Challenger neobank Xinja – once the poster child for an Australian banking revolution – will return its banking license and pivot towards other markets “should circumstances allow” after concluding that this year’s COVID-19 pandemic had impacted its ability to continue its mobile-only banking products.

The firm – which pushed aggressively into the market in January with a high interest rate Stash savings account that attracted over $100m in deposits within three weeks – stopped signing up new clients for Stash accounts two months later as the COVID-19 pandemic rapidly emerged to cause global economic chaos.

Its decision to surrender its license to operate as an authorised deposit-taking institution (ADI) – which it was granted in September 2019 – marks an abrupt end to a campaign of disruption led by Xinja and neobank rivals Volt, 86400, and others.

The “incredibly hard” decision comes “after a year marked by COVID-19 and an increasingly difficult capital-raising environment, and following a review of the market in Australia”, the company said in announcing the change.

“We hope to refocus the business in other areas such as our US share trading product, Dabble, should circumstances allow.”

Designed to allow Australian investors to buy and sell US shares, Dabble was announced earlier this year – initially for an August launch – but in mid-November the launch was delayed and the product has yet to be launched.

Even as it works to chart out its future, Xinja will quickly wind up its banking operations in coming weeks.

It will pay interest on Stash accounts through 14 December, will progressively stop accepting payments and close accounts by the end of the year, and will shut off all debit cards or payment facilities on 15 January.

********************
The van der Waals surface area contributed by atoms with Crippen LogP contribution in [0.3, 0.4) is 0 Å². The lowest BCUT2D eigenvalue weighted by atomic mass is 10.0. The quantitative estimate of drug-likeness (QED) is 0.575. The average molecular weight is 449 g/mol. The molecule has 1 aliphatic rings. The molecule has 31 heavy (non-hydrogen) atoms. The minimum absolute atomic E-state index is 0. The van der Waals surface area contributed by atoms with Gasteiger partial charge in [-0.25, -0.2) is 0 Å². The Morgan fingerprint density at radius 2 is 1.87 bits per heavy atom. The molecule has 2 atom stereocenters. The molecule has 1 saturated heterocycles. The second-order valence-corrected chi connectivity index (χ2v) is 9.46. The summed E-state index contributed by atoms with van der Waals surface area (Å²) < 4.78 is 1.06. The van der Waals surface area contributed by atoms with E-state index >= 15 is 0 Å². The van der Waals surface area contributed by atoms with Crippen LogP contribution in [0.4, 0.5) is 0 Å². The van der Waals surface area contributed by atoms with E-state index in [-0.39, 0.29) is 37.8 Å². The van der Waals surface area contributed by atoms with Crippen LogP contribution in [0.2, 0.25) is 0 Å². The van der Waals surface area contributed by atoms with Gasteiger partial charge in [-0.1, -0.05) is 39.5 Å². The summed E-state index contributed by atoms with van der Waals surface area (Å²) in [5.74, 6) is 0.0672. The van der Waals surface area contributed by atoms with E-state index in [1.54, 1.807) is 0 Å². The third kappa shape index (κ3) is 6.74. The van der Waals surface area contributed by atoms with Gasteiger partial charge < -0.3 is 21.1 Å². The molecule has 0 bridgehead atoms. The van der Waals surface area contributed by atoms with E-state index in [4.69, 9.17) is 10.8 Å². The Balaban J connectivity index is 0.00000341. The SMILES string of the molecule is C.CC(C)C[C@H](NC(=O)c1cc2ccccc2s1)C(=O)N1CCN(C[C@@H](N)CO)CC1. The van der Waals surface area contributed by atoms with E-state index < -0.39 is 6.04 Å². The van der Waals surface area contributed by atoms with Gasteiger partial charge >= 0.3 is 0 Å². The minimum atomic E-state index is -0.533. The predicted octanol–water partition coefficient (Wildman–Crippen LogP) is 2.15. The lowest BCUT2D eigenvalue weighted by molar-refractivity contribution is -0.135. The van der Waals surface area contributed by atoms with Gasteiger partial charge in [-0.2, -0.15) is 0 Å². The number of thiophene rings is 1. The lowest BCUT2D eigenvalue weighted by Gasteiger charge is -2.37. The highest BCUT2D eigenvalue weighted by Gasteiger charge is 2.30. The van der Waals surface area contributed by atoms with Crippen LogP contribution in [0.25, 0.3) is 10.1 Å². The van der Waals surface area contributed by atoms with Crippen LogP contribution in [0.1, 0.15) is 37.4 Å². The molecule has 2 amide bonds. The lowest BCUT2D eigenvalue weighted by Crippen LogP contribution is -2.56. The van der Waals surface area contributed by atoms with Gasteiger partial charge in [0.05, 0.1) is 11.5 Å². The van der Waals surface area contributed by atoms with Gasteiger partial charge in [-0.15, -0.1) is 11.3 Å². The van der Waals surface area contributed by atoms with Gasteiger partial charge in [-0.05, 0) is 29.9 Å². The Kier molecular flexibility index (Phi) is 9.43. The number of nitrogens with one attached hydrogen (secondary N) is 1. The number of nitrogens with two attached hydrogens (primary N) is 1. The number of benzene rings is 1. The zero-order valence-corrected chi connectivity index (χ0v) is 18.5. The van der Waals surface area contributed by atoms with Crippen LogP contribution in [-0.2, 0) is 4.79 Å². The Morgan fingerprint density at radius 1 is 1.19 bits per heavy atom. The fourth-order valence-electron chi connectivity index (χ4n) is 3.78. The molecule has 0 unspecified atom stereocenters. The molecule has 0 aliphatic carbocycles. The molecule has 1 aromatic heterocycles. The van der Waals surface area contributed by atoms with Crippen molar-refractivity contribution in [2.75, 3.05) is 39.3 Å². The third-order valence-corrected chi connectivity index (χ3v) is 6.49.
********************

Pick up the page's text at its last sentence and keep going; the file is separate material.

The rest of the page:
Customers must transfer funds from their Stash accounts by 23 December.

A reality check for neobanks

The failure of Xinja’s banking play is a body blow for Australia’s neobank movement, which has been clobbered worldwide this year by the combination of consumer uncertainty, financial instability and regulatory tightening stemming from the COVID-19.

Similar issues kneecapped European neobanks like Revolut, Monzo and N26 earlier this year, as languishing capital profiles and razor-thin profit margins were compounded by the precipitous COVID-era drop in consumer spending.

Analyses have focused on the impact of changing consumer expectations, as mobile app bugs and user-experience issues weighed down a business model based entirely on the idea of not having physical branches to fall back on.

Others suggested that, despite their high-end cachet, neobanks had failed to deliver the exclusivity, “essential” financial products, business banking products, scalable customer support, and resistance to big-bank competitors that would have been crucial to ensure their long-term survival.

The writing was on the wall for some, with Xinja’s latest ‘pillar 3’ report suggesting the company had quickly used the $10m in capital that it had raised in September – and that it was borrowing money at untenable rates to prop up its business.

Xinja’s failure as a bank fulfils the dire predictions of industry watchers like Morningstar analyst Nathan Zaia, who predicted a year ago that the emerging banks would struggle to gain critical mass and could imperil themselves by taking on high-risk debt that other institutions didn’t want.

“There are significant risks to the challenger banks and fintech start-ups that we think the market is underestimating,” Zaia said at the time. “In a downturn, spectacular growth can quickly give way to mounting bad debts.”